If you are wondering what to wear to a masquerade party, then we’ve got you covered. According to Wardrobe Shop, there are seven different types of traditional masquerade masks: Columbina, Bauta, Volto, Arlecchino, Dottore Peste, Pulcinella, and Pierrot.

Fayscale photography of two persons wearing masquerade masks

Source: Public Domain/PickPik

The Volto is a mask that covers the entire face and is worn by both men and women. The three-dimensional nature of the nose and mouth made it a comfortable option that completely hides the wearer’s identity.


The Perfect Masquerade Outfits for Females

The Colombina is a type of mask that covers the eyes, cheeks, and nose. Often decorated with jewels, feathers, intricate trim, and other adornments, the heavily decorated mask is often only worn by women.

Woman wears masquerade mask closeup photo

Source: Public Domain/PickPik

The Arlecchino, known also as the Harlequin mask, was incredibly colorful and attached to a large headpiece or elaborate collars. Playing on a clown-like image, the joker behind the mask was expected to wear patched clothing that was adorned with bells.


The Perfect Masquerade Outfits for Males

The Bauta is a masculine mask that includes sharp edges and squared jawlines. Although the mask is traditionally thought to be adorned with intricate metalwork, plain versions of this mask were often worn by Italian politicians, especially during periods of voting or decision-making.

Person wearing gold and black mask

Source: Public Domain/PickPic

The famous mask of the Venetian masquerades is the Dottore Peste, also known as the “Plague Doctor” mask as a French physician named Charles de Lorme wore this type of mask when treating plague patients in the 16th century. This half-mask features eye holes as well as a large, beak-like protrusion at the nose.


Two Other Odd Traditional Masquerade Masks

While the Pulcinella is similar to the Dottore Peste with its “beaked” nose, the mask only covers the wearer’s eyes. The mask is usually dark in color and plain and is traditionally worn with loose-fitting black overalls.

Person Wearing Red and Black Floral Headdress

Source: Source: Mikhail Nilov/Pexels

The Pierrot is another full-coverage mask that offers a clown-like presentation without the bells. It is all-white in color with a tear on its cheek and a sad look and represents a melancholic romantic.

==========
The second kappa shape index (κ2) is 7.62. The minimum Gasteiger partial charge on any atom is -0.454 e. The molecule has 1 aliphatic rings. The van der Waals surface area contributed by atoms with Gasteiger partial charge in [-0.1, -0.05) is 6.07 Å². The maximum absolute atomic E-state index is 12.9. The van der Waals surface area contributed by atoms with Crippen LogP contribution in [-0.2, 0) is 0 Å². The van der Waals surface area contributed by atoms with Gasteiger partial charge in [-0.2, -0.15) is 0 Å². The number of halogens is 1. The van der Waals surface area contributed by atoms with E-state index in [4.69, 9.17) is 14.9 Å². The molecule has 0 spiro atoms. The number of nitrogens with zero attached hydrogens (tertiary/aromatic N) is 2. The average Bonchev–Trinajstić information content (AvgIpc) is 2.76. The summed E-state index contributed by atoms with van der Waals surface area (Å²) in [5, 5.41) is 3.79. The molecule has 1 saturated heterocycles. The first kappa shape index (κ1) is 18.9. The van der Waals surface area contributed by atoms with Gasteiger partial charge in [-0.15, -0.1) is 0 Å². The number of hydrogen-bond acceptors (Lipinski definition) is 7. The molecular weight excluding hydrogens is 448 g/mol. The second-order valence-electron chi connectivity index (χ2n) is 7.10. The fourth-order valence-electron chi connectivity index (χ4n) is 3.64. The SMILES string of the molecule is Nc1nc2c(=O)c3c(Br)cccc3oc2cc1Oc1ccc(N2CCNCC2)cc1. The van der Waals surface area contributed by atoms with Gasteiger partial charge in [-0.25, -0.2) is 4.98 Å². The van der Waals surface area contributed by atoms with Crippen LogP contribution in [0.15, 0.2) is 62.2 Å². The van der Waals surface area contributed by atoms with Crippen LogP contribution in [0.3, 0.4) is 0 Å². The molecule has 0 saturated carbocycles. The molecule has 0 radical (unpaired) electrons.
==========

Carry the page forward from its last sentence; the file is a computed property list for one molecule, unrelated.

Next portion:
Masquerades in Movies 

Masquerades in movies and television shows are often used as a plot device to hide characters’ identities from each other to create tension. Some of these masquerades in movies and TV shows include “Romeo and Juliet,” “Another Cinderella Story,” “Eyes Wide Shut,” and “Marie Antoinette.”

Close up of a Golden Venetian Mask with Plume

Source: Carolina Spork/Pexels

Most everyone is familiar with the elaborate masquerade sequence in the Broadway musical, “The Phantom of the Opera,” which sets up the rest of the events in the rest of the story’s operatic drama.


Masquerades in the Modern Era

Masquerade balls declined in popularity in the modern era. The decline of the aristocracy and the rise of Puritanism, which emphasizes strict moral codes and personal discipline, led to the eventual decline of masquerade balls.

A woman in a mask for Mardi Gras

Source: Mikhail Nilov/Pexels

However, masquerades continue to be held in Venice and other parts of the world, including New Orleans during Mardi Gras and are still seen as a symbol of mystery, intrigue, and escapism.


How to Plan a Modern Masquerade Party

If you are looking to throw a masquerade ball yourself, there are traditional elements, such as bright colors, oddities, Carnival themes, literary characters, enchanted forests, and ancient civilizations that you can draw from when telling guests to plan their costumes.

Three Young Women In Masks Holding Wine Glasses In Nightclub

Source: Bruce Mars/Free Range Stock

Update the traditional mask with a fresh, contemporary mask that only covers the lower half of your face. Feel free to bring traditional elements into the modern-day while dressing in your finest outfits to dance the night away.